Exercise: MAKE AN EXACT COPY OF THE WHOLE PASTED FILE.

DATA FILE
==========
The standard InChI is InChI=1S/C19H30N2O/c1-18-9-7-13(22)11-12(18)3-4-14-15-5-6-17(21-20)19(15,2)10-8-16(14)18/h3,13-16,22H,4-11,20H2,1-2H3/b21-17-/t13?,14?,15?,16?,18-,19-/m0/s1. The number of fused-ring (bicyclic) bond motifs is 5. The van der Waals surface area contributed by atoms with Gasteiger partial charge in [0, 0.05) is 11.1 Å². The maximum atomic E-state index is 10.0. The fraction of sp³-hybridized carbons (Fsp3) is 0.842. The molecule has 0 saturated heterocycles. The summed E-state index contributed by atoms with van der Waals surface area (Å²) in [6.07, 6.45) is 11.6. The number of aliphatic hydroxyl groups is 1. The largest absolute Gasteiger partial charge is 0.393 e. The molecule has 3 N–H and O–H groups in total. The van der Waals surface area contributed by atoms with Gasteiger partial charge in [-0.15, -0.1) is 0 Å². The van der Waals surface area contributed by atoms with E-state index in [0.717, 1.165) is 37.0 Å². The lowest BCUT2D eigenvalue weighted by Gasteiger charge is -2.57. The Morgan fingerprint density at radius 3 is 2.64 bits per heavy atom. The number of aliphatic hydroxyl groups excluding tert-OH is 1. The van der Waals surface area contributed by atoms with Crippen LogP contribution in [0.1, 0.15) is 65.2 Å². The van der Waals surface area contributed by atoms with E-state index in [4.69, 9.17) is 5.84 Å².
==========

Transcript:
The standard InChI is InChI=1S/C19H30N2O/c1-18-9-7-13(22)11-12(18)3-4-14-15-5-6-17(21-20)19(15,2)10-8-16(14)18/h3,13-16,22H,4-11,20H2,1-2H3/b21-17-/t13?,14?,15?,16?,18-,19-/m0/s1. The number of fused-ring (bicyclic) bond motifs is 5. The van der Waals surface area contributed by atoms with Gasteiger partial charge in [0, 0.05) is 11.1 Å². The maximum atomic E-state index is 10.0. The fraction of sp³-hybridized carbons (Fsp3) is 0.842. The molecule has 0 saturated heterocycles. The summed E-state index contributed by atoms with van der Waals surface area (Å²) in [6.07, 6.45) is 11.6. The number of aliphatic hydroxyl groups is 1. The largest absolute Gasteiger partial charge is 0.393 e. The molecule has 3 N–H and O–H groups in total. The van der Waals surface area contributed by atoms with Gasteiger partial charge in [-0.15, -0.1) is 0 Å². The van der Waals surface area contributed by atoms with E-state index in [0.717, 1.165) is 37.0 Å². The lowest BCUT2D eigenvalue weighted by Gasteiger charge is -2.57. The Morgan fingerprint density at radius 3 is 2.64 bits per heavy atom. The number of aliphatic hydroxyl groups excluding tert-OH is 1. The van der Waals surface area contributed by atoms with Crippen LogP contribution in [0.1, 0.15) is 65.2 Å². The van der Waals surface area contributed by atoms with E-state index in [4.69, 9.17) is 5.84 Å².